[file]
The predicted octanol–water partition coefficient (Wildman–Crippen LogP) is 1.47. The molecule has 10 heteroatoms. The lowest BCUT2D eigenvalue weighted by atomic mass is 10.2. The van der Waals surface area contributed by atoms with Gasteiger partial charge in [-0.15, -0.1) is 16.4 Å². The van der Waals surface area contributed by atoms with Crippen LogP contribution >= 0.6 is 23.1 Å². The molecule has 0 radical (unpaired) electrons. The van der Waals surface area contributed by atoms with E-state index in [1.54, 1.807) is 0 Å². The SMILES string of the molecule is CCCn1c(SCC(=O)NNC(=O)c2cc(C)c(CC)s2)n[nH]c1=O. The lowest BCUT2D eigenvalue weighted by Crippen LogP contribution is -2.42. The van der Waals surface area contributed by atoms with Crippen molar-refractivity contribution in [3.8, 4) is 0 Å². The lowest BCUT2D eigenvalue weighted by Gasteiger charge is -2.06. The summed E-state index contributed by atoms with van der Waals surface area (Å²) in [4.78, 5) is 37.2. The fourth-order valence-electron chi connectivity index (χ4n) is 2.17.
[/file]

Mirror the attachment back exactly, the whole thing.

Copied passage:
The predicted octanol–water partition coefficient (Wildman–Crippen LogP) is 1.47. The molecule has 10 heteroatoms. The lowest BCUT2D eigenvalue weighted by atomic mass is 10.2. The van der Waals surface area contributed by atoms with Gasteiger partial charge in [-0.15, -0.1) is 16.4 Å². The van der Waals surface area contributed by atoms with Crippen LogP contribution >= 0.6 is 23.1 Å². The molecule has 0 radical (unpaired) electrons. The van der Waals surface area contributed by atoms with E-state index in [1.54, 1.807) is 0 Å². The SMILES string of the molecule is CCCn1c(SCC(=O)NNC(=O)c2cc(C)c(CC)s2)n[nH]c1=O. The lowest BCUT2D eigenvalue weighted by Crippen LogP contribution is -2.42. The van der Waals surface area contributed by atoms with Crippen molar-refractivity contribution in [3.8, 4) is 0 Å². The lowest BCUT2D eigenvalue weighted by Gasteiger charge is -2.06. The summed E-state index contributed by atoms with van der Waals surface area (Å²) in [4.78, 5) is 37.2. The fourth-order valence-electron chi connectivity index (χ4n) is 2.17.